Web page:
Fundamentals of Atmospheric Science

6.2 Start at the Source: Earth Rotating Around the Sun


6.2 Start at the Source: Earth Rotating Around the Sun

Solar radiation drives the Earth system and makes life possible. Solar radiation is absorbed and then put to use to increase the surface temperature, to change the phase of water, and to fuel atmospheric chemistry. The uneven distribution of solar radiation on Earth’s surface drives atmospheric dynamics.

The total amount of solar energy per unit time and unit area, also called the solar irradiance, is 1361 W m–2 at the top of the atmosphere (Stephens et al., 2012, Nature Geoscience 5, p. 691). It is distributed unevenly over Earth’s surface. That distribution changes over the course of the seasons (see next two figures). The seasons result primarily from the Earth's rotation axis not being perpendicular to the plane of the Earth's orbit around the Sun.

Earth’s orbit: March 20-21 Vernal Equinox, June 20-22 Summer solstice, September 22-23 Autumnal Equinox, December 21-22 Winter Solstice
Earth’s orbit around the sun.
Credit: Credit: The Seasons. National Oceanic and Atmospheric Administration/National Weather Service. (NOAA) (Public Domain)
current tilt of Earth’s orbit 21.5 degree tilt, also highlights a 3 ddegree difference. Sun comes in perpendicular to verticle
The current tilt of Earth’s orbit. More solar radiation is absorbed by a square meter of Earth's surface near the equator than a square meter at high latitudes as a result of the curvature of the Earth.
Credit: National Park Service. (NPS)

Earth’s spin and its orbit around the sun are not constant, but instead, change with time, like a spinning top. The orbit’s eccentricity (i.e., how different it is from circular) varies with a 100,000-year period. The tilt of Earth’s rotation axis with respect to a line perpendicular to the plane of Earth's orbit, which is called the obliquity, varies from 22.1o to 24.5o during a 41,000-year cycle. The obliquity is currently 23.4o and decreasing. Finally, the precession of Earth’s orbit, which is the orientation of the rotation axis with respect to Earth’s orbital position, also varies with a period of about 26,000 years, although the orbit itself is also rotating around the sun, so that the effective period of precession is about 21,000 years. These motions, when taken together, slowly and periodically change the distribution of solar irradiance on Earth’s surface and are described by the Milankovitch Theory (see next two figures). The changes in solar radiation ultimately lead to very large changes in climate and greenhouse gas concentrations, particularly the ice ages, which occur about every 100,000 years. The greenhouse gas changes (methane and carbon dioxide, in particular) were presented in Lesson 4.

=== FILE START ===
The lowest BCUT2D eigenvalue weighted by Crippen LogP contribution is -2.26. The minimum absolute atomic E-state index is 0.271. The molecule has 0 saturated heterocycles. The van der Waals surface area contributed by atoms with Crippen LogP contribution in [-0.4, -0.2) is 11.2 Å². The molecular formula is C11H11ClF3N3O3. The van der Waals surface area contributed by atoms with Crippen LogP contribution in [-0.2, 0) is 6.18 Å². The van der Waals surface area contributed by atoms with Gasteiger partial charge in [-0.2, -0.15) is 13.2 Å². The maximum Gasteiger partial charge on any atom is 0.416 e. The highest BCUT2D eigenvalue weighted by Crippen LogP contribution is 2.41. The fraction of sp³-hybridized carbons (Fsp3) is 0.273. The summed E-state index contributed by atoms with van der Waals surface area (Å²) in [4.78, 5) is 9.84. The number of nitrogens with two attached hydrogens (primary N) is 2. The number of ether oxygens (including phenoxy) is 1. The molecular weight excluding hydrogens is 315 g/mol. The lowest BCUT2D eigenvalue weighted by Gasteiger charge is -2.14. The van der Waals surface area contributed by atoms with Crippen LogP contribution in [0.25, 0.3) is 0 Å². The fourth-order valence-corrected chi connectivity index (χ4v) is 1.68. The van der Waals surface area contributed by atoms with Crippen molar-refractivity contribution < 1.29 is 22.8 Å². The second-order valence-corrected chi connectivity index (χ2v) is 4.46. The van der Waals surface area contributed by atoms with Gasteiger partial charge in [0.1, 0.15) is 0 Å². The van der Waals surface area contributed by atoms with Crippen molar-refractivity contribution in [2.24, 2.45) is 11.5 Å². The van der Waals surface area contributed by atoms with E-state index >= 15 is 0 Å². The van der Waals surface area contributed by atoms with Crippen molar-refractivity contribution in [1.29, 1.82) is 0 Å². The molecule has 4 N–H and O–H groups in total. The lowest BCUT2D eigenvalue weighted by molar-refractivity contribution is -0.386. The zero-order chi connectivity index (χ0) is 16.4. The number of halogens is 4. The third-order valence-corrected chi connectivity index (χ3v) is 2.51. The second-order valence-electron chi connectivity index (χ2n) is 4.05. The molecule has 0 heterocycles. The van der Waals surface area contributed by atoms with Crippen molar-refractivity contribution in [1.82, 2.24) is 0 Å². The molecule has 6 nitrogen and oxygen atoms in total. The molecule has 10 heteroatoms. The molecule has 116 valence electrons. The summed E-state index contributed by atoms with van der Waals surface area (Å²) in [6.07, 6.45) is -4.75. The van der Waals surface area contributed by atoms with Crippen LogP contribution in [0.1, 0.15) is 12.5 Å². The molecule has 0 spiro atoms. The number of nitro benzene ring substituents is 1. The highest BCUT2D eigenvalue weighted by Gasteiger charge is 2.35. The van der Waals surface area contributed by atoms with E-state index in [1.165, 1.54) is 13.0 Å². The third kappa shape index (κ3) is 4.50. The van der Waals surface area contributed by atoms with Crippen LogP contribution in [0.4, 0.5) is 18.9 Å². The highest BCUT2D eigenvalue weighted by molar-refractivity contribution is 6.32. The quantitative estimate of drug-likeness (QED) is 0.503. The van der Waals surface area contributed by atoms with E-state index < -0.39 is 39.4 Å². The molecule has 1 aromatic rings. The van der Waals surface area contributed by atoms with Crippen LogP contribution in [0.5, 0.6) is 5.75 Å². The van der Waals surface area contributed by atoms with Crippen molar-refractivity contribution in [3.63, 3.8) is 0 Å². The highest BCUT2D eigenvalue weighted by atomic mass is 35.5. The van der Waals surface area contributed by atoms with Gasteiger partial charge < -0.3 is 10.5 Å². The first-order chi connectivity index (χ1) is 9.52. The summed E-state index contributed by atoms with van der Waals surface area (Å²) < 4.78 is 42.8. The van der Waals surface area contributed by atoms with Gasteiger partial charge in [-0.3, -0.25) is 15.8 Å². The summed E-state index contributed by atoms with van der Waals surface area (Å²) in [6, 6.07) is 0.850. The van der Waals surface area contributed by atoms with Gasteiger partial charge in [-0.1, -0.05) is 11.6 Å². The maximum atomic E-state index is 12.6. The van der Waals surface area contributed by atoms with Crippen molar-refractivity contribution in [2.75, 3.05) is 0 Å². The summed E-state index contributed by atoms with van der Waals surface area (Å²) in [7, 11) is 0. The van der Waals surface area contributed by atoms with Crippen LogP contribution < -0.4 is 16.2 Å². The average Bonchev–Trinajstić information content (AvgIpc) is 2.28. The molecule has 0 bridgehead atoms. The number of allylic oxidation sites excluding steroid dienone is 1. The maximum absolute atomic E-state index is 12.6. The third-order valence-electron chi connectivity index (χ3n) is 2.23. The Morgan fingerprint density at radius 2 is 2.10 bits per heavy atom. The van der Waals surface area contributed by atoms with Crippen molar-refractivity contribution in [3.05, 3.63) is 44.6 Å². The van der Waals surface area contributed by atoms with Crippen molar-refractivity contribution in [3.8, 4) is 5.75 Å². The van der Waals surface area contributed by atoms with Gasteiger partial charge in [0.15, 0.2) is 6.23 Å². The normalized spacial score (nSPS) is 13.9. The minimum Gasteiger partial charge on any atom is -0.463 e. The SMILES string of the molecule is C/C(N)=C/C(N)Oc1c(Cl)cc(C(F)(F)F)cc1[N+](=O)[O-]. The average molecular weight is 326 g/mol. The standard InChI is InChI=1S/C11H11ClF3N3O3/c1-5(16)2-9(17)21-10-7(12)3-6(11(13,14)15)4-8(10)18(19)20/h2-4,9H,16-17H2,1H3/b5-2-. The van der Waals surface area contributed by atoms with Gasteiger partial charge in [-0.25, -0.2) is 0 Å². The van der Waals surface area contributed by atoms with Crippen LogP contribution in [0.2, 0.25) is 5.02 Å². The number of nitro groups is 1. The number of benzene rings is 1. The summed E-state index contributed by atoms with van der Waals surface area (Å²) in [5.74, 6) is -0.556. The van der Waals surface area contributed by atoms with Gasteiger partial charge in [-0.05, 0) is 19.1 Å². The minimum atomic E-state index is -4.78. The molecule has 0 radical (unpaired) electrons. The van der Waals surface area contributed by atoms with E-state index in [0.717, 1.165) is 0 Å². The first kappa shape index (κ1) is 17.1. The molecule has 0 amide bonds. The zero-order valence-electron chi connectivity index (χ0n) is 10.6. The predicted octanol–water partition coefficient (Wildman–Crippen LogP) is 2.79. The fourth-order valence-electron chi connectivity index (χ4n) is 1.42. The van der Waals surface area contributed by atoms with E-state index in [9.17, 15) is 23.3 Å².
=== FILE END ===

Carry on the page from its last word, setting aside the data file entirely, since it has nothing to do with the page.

Changes in Earth’s orbit over time. eccentricity changes every 100 k.y, obliquity changes closer to vertical and further away ever 41 k.y
Changes in Earth’s orbit that occur over time (top). Eccentricity (non-circular shape) varies over 100,000 years (middle). Obliquity (tilt of Earth’s rotation axis) varies every 41,000 years (bottom). Precession (obliquity relative to position in Earth’s orbit) varies over a cycle with a period of approximately 20,000 years.
Credit: Credit: CO2CRC.
Variation of solar irradiance: Stages of glaciation, solar forcing, eccentricity, obliquity, precession. See image caption.
Variation of solar irradiance (i.e., forcing) observed as a result of the changes in eccentricity, obliquity, and precession. Links to glaciation are complex but the distribution of solar irradiance on Earth is important for climate.
Credit: Milankovitch Variations from Wikimedia Commons is licensed under CC BY-SA 3.0

Changes in Earth’s orbit and spin are not the only ways that solar irradiance changes—the Sun’s energy output also changes. It has been increasing slightly (0.05–0.10%) over the past 300 years and varies by another ~0.1% over the course of the 11-year solar cycle. The ultraviolet (200–300 nm) irradiance has increased by about 3% in the past 300 years and varies by ~1.5% between solar maximum and solar minimum. This increased UV leads to greater stratospheric ozone production, which increases stratospheric heating, leading to the poleward displacement of the stratospheric meridional wind.